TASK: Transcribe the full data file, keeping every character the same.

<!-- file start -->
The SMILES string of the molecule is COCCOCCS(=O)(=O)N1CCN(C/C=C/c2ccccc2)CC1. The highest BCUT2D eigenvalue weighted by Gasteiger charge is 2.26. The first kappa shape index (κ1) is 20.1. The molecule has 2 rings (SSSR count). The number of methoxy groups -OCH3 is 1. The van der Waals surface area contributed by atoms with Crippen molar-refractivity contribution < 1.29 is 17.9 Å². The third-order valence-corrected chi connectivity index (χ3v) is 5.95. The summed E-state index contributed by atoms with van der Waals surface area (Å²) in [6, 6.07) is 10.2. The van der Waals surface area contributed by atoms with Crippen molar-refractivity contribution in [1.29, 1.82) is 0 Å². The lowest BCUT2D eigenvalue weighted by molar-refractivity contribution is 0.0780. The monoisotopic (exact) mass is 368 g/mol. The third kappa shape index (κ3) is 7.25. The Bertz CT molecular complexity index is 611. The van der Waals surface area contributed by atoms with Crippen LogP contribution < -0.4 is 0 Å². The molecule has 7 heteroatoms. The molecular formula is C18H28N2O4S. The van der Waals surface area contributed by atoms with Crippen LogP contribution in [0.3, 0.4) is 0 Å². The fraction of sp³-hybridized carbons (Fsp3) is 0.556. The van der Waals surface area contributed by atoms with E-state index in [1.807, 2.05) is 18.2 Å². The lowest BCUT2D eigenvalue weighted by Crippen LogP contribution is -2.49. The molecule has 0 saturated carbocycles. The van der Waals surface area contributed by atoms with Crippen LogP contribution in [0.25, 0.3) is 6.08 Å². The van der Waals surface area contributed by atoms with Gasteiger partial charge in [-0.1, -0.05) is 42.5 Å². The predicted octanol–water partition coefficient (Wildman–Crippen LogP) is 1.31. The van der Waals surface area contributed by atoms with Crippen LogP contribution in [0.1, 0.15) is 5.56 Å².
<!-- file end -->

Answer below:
The SMILES string of the molecule is COCCOCCS(=O)(=O)N1CCN(C/C=C/c2ccccc2)CC1. The highest BCUT2D eigenvalue weighted by Gasteiger charge is 2.26. The first kappa shape index (κ1) is 20.1. The molecule has 2 rings (SSSR count). The number of methoxy groups -OCH3 is 1. The van der Waals surface area contributed by atoms with Crippen molar-refractivity contribution < 1.29 is 17.9 Å². The third-order valence-corrected chi connectivity index (χ3v) is 5.95. The summed E-state index contributed by atoms with van der Waals surface area (Å²) in [6, 6.07) is 10.2. The van der Waals surface area contributed by atoms with Crippen molar-refractivity contribution in [1.29, 1.82) is 0 Å². The lowest BCUT2D eigenvalue weighted by molar-refractivity contribution is 0.0780. The monoisotopic (exact) mass is 368 g/mol. The third kappa shape index (κ3) is 7.25. The Bertz CT molecular complexity index is 611. The van der Waals surface area contributed by atoms with Crippen LogP contribution < -0.4 is 0 Å². The molecule has 7 heteroatoms. The molecular formula is C18H28N2O4S. The van der Waals surface area contributed by atoms with Crippen LogP contribution in [0.3, 0.4) is 0 Å². The fraction of sp³-hybridized carbons (Fsp3) is 0.556. The van der Waals surface area contributed by atoms with E-state index in [1.807, 2.05) is 18.2 Å². The lowest BCUT2D eigenvalue weighted by Crippen LogP contribution is -2.49. The molecule has 0 saturated carbocycles. The van der Waals surface area contributed by atoms with Crippen LogP contribution in [0.25, 0.3) is 6.08 Å². The van der Waals surface area contributed by atoms with Gasteiger partial charge in [-0.1, -0.05) is 42.5 Å². The predicted octanol–water partition coefficient (Wildman–Crippen LogP) is 1.31. The van der Waals surface area contributed by atoms with Crippen LogP contribution in [0.1, 0.15) is 5.56 Å².